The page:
JetBlue joins the ranks of connected airlines today as the company officially launches their “Fly-Fi” in-flight internet service. The new offering offers up the fastest internet download speeds available on board a plane. JetBlue has three planes currently active with the system and will have five flying by the end of 2013. More than 140 planes will be equipped by the end of 2014 and the Embraer E190 planes will be configured in 2015.
Fly-Fi is the first in-flight commercial service to use Ka-band satellite connectivity. Operating in conjunction with LiveTV and ViaSat, the Ka system is faster and less expensive to operate. For JetBlue this means that the carrier is able to offer the “true broadband speeds” up to 22Mbit to each aircraft. Rachel McCarthy, VP Inflight Experience, has been working on the Fly-Fi implementation for more than two years now. They started evaluating platforms after other options were available in the market and felt that those would not meet the needs of JetBlue users. As McCarthy observed, “The current models that were out there had insufficient capacity. We knew that being JetBlue we had to offer more to our customers. We’re following through on that promise.”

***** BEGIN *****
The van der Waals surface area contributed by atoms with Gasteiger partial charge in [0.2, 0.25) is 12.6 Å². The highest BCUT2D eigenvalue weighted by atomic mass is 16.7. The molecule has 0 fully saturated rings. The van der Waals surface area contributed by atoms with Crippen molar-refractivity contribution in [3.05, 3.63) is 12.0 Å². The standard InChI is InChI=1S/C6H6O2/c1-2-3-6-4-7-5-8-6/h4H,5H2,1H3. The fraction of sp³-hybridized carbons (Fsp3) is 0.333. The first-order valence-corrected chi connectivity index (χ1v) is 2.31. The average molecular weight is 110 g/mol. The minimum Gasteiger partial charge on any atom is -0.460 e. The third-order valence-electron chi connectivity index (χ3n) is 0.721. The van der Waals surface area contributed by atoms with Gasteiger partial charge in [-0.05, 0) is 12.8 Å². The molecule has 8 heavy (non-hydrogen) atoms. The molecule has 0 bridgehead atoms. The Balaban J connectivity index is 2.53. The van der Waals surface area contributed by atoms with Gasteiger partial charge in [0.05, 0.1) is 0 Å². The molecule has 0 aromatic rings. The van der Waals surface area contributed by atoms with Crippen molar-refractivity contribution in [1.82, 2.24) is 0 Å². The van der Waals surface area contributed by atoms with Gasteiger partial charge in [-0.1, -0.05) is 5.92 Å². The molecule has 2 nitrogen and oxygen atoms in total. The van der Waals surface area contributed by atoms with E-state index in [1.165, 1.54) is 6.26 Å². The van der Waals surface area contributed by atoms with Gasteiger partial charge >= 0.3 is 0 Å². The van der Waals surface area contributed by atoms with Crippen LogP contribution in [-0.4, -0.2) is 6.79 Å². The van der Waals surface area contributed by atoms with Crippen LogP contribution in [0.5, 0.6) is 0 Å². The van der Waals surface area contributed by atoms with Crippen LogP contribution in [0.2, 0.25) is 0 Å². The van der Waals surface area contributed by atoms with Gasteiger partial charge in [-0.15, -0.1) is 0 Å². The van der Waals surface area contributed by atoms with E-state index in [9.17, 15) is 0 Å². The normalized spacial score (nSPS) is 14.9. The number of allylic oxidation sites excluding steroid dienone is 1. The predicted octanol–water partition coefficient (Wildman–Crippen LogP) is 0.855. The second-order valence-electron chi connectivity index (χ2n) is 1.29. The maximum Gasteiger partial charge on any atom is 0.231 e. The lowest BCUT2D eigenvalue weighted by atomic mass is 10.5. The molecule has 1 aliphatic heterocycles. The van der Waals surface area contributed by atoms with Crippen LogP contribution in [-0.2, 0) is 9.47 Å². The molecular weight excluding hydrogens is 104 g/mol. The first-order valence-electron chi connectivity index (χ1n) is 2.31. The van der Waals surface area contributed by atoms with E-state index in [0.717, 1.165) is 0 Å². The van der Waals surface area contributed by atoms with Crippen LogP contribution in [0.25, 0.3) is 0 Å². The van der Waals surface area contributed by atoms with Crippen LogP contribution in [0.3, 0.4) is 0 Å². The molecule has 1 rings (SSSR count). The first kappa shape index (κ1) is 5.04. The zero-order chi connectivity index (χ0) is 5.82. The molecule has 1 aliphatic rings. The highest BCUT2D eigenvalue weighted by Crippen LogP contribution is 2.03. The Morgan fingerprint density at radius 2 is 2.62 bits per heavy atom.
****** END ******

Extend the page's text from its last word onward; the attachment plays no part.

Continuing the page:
By choosing the Ka-band solution in conjunction with ViaSat JetBlue and LiveTV have much more control over the entire connectivity experience for their customers. “We have the ability to control the pricing…the amount of bandwidth really excited us,” McCarthy noted during a demo flight this morning out of JFK. JetBlue is offering a tiered pricing and performance model initially. There will be a free option at least through June 2014 as well as a premium option on board. The Fly-Fi Plus premium option is priced at $9 per hour and will support full media streaming; the base option works very well for basic browsing and even short video or audio streaming but not for full-length movies or TV clips.
Also on board was Chris Collins, chief operating officer of LiveTV. Collins was similarly excited about not only the opportunities available as JetBlue activates the system this week but also the other opportunities their relationship with ViaSat offer once the connectivity is in place. Collins sees the current system as the baseline, not the end-product. “This platform allows for so much more in the way of development and product delivery that air-to-ground or Ku would never be able to do.” He was somewhat tight-lipped when pressed for details but it is clear that LiveTV and ViaSat see lots of potential for IFEC opportunities once they get the system on board.
With more than 400 aircraft expected to be equipped in the next 24 months there will be many more passengers able to connect in flight. And, if the demo flight is anything to judge by, their experience should be quite spectacular.